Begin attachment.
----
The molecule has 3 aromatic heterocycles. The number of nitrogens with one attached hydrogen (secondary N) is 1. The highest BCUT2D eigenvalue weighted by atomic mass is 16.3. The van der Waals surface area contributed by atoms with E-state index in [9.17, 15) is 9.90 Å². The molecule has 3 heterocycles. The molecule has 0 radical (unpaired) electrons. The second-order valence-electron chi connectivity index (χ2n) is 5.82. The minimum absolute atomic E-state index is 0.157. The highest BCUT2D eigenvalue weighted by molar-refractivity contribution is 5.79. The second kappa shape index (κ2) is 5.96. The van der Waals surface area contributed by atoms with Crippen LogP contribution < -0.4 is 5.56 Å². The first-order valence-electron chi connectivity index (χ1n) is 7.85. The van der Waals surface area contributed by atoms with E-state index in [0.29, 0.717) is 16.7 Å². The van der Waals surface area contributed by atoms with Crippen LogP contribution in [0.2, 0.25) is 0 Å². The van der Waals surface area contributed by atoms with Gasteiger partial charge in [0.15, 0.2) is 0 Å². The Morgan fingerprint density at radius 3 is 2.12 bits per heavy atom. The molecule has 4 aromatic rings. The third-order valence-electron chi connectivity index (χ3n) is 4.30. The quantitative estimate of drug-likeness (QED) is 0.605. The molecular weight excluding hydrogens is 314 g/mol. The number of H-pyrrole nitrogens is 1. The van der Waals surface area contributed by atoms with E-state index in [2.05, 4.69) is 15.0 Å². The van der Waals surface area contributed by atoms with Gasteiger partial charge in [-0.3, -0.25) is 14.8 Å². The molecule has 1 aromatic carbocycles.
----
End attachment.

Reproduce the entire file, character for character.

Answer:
The molecule has 3 aromatic heterocycles. The number of nitrogens with one attached hydrogen (secondary N) is 1. The highest BCUT2D eigenvalue weighted by atomic mass is 16.3. The van der Waals surface area contributed by atoms with E-state index in [9.17, 15) is 9.90 Å². The molecule has 3 heterocycles. The molecule has 0 radical (unpaired) electrons. The second-order valence-electron chi connectivity index (χ2n) is 5.82. The minimum absolute atomic E-state index is 0.157. The highest BCUT2D eigenvalue weighted by molar-refractivity contribution is 5.79. The second kappa shape index (κ2) is 5.96. The van der Waals surface area contributed by atoms with Crippen LogP contribution < -0.4 is 5.56 Å². The first-order valence-electron chi connectivity index (χ1n) is 7.85. The van der Waals surface area contributed by atoms with E-state index in [0.29, 0.717) is 16.7 Å². The van der Waals surface area contributed by atoms with Crippen LogP contribution in [0.2, 0.25) is 0 Å². The van der Waals surface area contributed by atoms with Gasteiger partial charge in [0.15, 0.2) is 0 Å². The Morgan fingerprint density at radius 3 is 2.12 bits per heavy atom. The molecule has 4 aromatic rings. The third-order valence-electron chi connectivity index (χ3n) is 4.30. The quantitative estimate of drug-likeness (QED) is 0.605. The molecular weight excluding hydrogens is 314 g/mol. The number of H-pyrrole nitrogens is 1. The van der Waals surface area contributed by atoms with E-state index in [2.05, 4.69) is 15.0 Å². The van der Waals surface area contributed by atoms with Gasteiger partial charge in [-0.3, -0.25) is 14.8 Å². The molecule has 1 aromatic carbocycles.